11. The handle operation was stopped when the hardness indicator displayed as below : Indicator (Rockwell) 620 to 640 (Rockwell Superficial); 360 to 370
12. Minor load application was completed after appropriate minor load is applied. Loading navigator 4 LEDs lights up
13. The START switch was pressed. The measurement process was automatically performed from step 14-17. 14. Presetted: Loading navigator Loading lamp Indicator 15. During total load application: Loading navigator Loading lamp Indicator flashing (from outer to inner) lights up rapid to slow count-down (duration time : 3 to 60seconds) 4 LEDs lights up lights up 100 (diamond indenter); 130 (ball indenter)
16. During total load removal: Loading navigator Loading lamp Indicator 17. Measurement completed: Indicator OK/NG lamps hardness value was displayed OK lights up flashing (from inner to outer) lights up rapid count-up
18. The hardness value was read and recorded from the hardness indicator. 19. The elevating handle was turned in the reversed direction to lower the anvil and the specimen was removed. 20. Step 3 to 19 was repeated for specimens of other methods and specimens. 21. Three reading was taken from each tested specimen and method.
1. Both surface of the specimens was ensure that flat and positioned securely on the anvil. 2. The elevating was rotated gently during elevation of the anvil. Otherwise, the indenter may be destroyed due to the abrupt strike of the indenter tip with the specimen. 3. Overload condition, the minor load application is;
LOADING NEIGATOR 4 LEDS LIGHT UP; INDICATOR AAAA; OVERLOADING LAMP LIGHTS UP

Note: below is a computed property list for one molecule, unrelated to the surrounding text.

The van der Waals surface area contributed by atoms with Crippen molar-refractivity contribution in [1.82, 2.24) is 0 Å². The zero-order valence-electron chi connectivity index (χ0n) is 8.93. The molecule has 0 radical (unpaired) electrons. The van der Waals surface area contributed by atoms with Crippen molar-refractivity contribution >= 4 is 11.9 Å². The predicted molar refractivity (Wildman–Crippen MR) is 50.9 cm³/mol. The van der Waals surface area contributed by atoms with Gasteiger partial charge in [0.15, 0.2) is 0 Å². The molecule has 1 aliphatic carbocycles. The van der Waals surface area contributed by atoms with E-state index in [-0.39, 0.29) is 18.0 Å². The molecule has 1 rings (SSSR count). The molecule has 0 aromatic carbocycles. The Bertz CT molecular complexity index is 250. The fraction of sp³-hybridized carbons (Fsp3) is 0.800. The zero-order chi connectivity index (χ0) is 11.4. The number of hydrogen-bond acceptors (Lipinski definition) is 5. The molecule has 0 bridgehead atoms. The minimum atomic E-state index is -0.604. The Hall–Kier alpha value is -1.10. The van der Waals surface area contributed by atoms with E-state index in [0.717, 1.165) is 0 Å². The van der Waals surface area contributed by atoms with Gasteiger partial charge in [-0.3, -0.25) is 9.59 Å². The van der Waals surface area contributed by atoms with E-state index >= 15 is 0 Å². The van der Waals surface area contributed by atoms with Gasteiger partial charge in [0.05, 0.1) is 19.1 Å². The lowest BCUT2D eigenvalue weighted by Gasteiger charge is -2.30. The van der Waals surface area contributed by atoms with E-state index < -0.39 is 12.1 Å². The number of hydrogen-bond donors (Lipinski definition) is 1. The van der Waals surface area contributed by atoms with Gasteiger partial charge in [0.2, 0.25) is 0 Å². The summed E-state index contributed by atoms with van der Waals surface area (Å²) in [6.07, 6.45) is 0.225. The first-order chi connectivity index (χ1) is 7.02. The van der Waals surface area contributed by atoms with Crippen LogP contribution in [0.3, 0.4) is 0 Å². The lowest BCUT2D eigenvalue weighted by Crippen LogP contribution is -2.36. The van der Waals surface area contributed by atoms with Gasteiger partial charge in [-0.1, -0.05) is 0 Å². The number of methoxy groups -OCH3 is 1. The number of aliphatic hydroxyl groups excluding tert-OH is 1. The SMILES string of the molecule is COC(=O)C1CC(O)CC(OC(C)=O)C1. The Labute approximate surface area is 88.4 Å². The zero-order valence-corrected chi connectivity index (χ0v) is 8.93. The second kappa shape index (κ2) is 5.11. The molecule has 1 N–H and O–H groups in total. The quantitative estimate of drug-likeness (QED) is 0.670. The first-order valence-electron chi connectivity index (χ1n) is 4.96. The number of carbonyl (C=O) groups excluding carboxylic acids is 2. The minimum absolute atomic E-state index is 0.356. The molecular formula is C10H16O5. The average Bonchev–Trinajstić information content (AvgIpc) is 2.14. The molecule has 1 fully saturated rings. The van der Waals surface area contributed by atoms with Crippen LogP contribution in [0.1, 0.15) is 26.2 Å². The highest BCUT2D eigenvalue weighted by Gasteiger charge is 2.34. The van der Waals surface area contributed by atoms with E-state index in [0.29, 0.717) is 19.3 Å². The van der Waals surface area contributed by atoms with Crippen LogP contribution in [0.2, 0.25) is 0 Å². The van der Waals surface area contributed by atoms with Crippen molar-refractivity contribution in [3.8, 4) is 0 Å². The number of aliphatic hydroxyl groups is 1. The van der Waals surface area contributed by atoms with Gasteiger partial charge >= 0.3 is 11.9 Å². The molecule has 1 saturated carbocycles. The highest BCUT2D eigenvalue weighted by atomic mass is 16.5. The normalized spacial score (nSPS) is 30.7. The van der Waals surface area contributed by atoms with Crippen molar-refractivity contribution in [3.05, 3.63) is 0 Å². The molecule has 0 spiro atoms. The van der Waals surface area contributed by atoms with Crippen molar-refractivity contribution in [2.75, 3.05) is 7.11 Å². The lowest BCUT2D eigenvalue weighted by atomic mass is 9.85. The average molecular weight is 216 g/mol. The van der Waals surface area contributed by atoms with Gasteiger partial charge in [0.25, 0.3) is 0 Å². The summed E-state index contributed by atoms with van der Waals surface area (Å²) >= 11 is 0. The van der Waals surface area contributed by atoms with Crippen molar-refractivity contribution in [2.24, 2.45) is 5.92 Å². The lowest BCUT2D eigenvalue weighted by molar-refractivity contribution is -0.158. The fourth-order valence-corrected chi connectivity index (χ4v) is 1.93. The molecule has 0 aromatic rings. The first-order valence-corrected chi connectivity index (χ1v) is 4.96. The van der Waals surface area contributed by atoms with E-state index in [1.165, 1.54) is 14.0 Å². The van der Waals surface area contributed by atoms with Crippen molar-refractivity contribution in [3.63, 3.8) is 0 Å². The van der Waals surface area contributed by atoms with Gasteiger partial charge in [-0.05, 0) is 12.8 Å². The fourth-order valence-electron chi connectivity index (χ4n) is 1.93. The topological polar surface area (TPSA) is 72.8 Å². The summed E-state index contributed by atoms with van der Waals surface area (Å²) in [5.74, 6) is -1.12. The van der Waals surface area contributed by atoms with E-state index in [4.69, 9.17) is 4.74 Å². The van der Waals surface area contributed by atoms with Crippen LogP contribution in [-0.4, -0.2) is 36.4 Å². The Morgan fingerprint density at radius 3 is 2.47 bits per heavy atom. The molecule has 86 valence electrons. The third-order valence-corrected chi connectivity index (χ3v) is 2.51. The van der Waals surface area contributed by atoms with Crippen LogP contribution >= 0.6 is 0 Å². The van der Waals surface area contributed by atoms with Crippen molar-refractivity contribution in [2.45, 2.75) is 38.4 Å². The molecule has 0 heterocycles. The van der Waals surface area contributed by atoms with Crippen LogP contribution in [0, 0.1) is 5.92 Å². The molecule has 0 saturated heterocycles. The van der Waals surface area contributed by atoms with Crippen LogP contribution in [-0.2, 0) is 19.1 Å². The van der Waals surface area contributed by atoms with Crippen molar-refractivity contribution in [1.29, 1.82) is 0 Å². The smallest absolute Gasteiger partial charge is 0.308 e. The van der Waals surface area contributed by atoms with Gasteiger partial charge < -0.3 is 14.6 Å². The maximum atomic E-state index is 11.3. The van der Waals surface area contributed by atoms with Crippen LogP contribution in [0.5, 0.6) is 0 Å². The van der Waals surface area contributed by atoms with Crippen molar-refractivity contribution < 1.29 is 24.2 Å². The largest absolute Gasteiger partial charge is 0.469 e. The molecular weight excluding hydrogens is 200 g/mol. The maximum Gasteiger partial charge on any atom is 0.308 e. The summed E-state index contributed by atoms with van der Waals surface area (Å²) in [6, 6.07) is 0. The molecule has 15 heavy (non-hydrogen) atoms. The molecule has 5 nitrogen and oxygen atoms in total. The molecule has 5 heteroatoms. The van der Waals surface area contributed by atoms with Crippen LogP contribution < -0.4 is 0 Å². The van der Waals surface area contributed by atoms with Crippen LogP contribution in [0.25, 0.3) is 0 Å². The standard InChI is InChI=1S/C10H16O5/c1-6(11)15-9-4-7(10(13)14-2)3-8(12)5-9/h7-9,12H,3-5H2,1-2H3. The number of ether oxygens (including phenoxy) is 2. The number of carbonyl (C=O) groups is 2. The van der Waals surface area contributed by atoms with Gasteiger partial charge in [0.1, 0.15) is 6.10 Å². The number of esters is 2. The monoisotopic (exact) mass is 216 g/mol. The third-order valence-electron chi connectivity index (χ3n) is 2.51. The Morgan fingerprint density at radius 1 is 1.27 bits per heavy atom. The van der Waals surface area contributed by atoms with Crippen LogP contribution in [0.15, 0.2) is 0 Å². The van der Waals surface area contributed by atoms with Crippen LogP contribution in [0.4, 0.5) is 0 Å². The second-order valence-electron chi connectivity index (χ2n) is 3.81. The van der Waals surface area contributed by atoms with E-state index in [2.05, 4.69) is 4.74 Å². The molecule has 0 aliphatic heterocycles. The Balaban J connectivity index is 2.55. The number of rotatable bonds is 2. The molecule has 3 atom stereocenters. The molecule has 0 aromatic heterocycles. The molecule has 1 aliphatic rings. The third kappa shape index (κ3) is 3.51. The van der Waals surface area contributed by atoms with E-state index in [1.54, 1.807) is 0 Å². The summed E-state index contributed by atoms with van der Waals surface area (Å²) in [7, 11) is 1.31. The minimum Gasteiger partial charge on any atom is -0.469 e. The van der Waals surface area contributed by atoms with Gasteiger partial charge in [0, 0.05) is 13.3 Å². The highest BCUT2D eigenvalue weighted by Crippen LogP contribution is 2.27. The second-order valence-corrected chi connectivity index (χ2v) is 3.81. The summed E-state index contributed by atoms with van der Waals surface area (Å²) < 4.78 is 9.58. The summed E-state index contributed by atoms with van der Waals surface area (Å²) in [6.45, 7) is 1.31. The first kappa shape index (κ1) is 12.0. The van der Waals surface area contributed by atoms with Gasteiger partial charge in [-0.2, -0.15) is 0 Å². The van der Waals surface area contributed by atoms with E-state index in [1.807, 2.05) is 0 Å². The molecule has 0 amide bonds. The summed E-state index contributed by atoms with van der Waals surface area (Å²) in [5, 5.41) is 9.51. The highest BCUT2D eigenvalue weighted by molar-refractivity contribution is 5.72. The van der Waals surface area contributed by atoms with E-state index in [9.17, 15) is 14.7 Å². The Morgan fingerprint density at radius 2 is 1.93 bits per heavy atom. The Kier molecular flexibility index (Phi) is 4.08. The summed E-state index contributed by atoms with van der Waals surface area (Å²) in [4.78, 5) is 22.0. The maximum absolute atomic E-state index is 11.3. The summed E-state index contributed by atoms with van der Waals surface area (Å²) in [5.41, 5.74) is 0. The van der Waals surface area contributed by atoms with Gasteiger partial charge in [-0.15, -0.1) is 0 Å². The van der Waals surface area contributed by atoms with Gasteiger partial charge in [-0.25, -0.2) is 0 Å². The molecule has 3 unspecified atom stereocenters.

1. Discuss on the results for each tested specimens. For HRD – that is Hardness Rockwell use Diamond cone to be indenter with load 100kgf. The results show the depth of the steel is bigger than the brass followed by the indenter and the load. The aluminium is not suitable with the indenter. So the aluminium results became NG. Means that the mechanical property of the steel is good compare with brass according to the indenter. For HR15T – that is Hardness Rockwell Superficial 1/16 Steel Ball to be indenter with load 15kgf. The results show the depth of the steel is bigger than the brass and aluminium followed by the intender and the load. All the specimens are suitable with the indenter because all of the specimens got the reading from the test. The mechanical property of the steel also good compare with brass and aluminium according to the indenter. For HRV – that is Hardness Rockwell ½ Steel Ball to be indenter with load 150 kgf. The results show only the aluminium got the reading and the steel and brass are NG. It is because the indenter is not suitable with these two specimens; which are steel and brass. The mechanical property of the aluminium is the best according to the intender.